Manually classifying the content on a single web page takes but a few seconds to accomplish. Analyzing the keywords – words or phrases – used and the number of instances of each – keyword density – is one way to go about it. When needing to classify the content on billions of web pages at a time, however, the task becomes overwhelmingly daunting for any human eye to handle. In this scenario, only an automated content classification engine can succeed.
The threat landscape continues to evolve—individual and state-backed hackers and agencies become increasingly emboldened to compromise websites and servers, steal CPU cycles for cryptocurrency mining, embark on social engineering efforts to find backdoors, and sway public opinion through fake news and other measures. zvelo provides the most advanced URL/IP categorization database for web filtering, whitelists and blacklists, and residential and business protections against bad actors and malicious online behavior. Explore our network security solutions, cyber threat map, and malicious exploit detection offerings for the most advanced threat intelligence available to OEMs and device manufacturers.
Prior to this blog post, zveloLABS published a phishing URL alert about fake Apple account verification websites. Now, zvelo’s team of engineers and researchers has unearthed a new phishing attack campaign using fraudulent Facebook log-in sites.
Instances of large-scale compromises of both private industry and public institutions in 2013 prompted a flurry of activity among security researchers to identify emerging and established threats. Commonly identified as Advance Persistent Threats (APTs), this phenomenon is expected to continue well into the foreseeable future. Fundamental to the spread of these threats is one of their foremost methods of propagation – a water hole attack.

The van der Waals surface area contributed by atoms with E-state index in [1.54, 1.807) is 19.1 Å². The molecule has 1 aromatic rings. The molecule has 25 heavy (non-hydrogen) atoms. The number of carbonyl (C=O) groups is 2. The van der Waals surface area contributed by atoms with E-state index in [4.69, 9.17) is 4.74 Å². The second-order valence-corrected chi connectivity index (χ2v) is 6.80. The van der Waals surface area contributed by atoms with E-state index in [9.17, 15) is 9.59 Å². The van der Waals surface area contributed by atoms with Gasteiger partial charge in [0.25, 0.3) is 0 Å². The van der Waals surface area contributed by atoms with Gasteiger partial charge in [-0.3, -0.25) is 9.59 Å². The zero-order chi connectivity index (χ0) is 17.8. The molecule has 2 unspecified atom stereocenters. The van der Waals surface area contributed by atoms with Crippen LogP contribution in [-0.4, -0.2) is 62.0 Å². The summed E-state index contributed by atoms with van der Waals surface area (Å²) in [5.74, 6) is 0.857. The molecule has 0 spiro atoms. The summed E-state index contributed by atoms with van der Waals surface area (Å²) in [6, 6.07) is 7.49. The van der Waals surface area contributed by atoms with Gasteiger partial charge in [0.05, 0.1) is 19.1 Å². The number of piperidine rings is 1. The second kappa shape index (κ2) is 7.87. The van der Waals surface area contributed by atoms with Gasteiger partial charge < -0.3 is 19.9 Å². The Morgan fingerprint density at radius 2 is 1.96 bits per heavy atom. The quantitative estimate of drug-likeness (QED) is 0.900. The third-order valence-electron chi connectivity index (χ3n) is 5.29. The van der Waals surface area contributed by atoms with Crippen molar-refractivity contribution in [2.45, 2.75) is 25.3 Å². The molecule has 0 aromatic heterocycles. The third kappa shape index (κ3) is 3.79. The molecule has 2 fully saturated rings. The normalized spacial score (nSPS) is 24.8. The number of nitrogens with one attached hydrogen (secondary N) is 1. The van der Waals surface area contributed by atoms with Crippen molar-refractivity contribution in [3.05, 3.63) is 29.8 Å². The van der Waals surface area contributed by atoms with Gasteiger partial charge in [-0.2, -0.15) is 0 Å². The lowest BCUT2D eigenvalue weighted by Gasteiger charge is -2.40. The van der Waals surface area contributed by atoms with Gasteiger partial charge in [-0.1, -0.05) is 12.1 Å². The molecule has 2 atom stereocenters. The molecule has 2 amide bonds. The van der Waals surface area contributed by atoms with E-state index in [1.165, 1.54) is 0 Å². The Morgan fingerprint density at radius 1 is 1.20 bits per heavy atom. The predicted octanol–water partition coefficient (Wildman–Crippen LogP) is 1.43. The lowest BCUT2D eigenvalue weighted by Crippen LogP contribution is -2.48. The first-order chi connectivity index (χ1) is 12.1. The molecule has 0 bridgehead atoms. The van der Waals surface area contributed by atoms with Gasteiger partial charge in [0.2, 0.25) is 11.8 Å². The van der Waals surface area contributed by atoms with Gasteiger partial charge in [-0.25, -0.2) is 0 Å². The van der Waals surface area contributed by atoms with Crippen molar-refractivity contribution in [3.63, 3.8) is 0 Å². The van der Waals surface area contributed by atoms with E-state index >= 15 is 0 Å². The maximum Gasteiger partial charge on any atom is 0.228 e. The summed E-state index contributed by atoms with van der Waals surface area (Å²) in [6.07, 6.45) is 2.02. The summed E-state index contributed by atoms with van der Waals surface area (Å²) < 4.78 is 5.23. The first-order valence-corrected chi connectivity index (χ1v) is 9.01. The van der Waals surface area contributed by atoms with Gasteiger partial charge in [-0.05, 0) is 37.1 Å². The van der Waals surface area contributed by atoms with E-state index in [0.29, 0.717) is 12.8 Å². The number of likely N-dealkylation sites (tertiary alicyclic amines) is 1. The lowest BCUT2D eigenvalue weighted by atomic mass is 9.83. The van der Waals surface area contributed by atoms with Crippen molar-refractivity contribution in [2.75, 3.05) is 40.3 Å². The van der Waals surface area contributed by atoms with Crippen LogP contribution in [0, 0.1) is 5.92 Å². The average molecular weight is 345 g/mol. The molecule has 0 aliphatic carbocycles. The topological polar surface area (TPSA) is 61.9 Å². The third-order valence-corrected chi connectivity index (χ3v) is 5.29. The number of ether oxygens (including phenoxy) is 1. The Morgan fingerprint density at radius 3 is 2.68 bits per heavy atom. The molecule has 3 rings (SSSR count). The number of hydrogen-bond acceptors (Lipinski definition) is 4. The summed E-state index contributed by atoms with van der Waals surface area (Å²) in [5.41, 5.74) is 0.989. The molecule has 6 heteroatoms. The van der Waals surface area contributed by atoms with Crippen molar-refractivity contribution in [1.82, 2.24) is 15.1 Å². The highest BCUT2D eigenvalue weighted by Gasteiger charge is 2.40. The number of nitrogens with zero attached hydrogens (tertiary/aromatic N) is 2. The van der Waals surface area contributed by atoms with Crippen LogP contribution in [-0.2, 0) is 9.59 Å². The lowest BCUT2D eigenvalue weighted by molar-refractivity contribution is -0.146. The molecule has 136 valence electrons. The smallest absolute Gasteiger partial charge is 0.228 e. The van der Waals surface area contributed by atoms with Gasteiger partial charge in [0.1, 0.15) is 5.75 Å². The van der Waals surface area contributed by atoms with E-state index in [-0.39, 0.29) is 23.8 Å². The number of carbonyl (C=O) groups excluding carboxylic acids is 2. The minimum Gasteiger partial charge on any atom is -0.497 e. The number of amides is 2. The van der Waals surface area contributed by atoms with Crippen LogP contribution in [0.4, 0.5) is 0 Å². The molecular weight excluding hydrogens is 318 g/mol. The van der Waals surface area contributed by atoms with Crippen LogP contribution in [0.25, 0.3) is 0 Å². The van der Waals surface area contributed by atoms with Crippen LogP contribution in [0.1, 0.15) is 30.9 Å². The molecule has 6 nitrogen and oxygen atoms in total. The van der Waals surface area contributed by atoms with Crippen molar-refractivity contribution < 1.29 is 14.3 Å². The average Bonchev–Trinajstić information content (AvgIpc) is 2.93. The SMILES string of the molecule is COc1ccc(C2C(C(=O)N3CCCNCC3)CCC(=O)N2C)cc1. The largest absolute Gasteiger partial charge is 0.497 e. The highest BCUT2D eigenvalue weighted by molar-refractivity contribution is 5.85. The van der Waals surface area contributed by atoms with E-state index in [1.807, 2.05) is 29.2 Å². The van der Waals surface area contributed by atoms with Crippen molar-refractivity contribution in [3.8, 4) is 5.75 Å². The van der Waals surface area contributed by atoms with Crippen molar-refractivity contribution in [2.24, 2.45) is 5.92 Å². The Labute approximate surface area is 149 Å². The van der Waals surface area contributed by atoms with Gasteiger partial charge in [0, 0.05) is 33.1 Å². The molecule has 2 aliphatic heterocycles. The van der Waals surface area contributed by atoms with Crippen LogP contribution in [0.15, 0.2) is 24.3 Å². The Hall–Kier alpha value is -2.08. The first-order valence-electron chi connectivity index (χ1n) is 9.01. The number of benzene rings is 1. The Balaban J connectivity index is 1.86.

zvelo has received many requests from its technology partners who are in the web filtering and parental control sectors to institute and support a new category that can be used to identify websites that promote self-harm behaviors. As a result of such demand, a new “Self Harm” category has been added to the zveloDB® URL database.
zveloLABS discovered a phishing website masquerading as an account verification page for Apple IDs, as depicted in the following screenshot and explained in this blog post.
Anatomy of a Dynamic Website Of the hundreds of billions of URL queries zvelo has received for website categorization in 2013, an estimated 27% have been classified as being dynamic (see image 1). Dynamic categories in this data sample included Social Networking, News, Search Engines, Personal Pages & Blogs, Community Forums, Technology (General), and Chat.…
zveloLABS once again attended the 2013 Hack In The Box (HITB) conference in Kuala Lumpur, Malaysia, held in mid-October. Of all the wide variety of talks conducted during the conference, I found two correlated with the vulnerabilities of RFID systems to be the most intriguing. I’ve summarized them below.
Once again, zveloLABS participated in the 2013 ROOTCON annual hacker conference and security gathering in Cebu City, Philippines. It aims to share best practices and technologies through talks by qualified speakers and demos of exciting hacks, tools, tips, and more.
I attended one of the Black Hat training sessions titled “Advanced C++ Source Code Analysis.” It was quite fascinating! Looking through source code for bugs seems to be a different mindset from writing software.
The annual DEF CON® hacker conference came and went as swiftly as a light rain against the hot Las Vegas strip. Consumer tech was a big focus and speakers demonstrated how various network-connected gadgets, once hacked, could be controlled to affect the real, physical world. Here are some highlights from two particular lectures about the hacking of network-connected and radio-frequency identification (RFID) enabled devices that got much attention.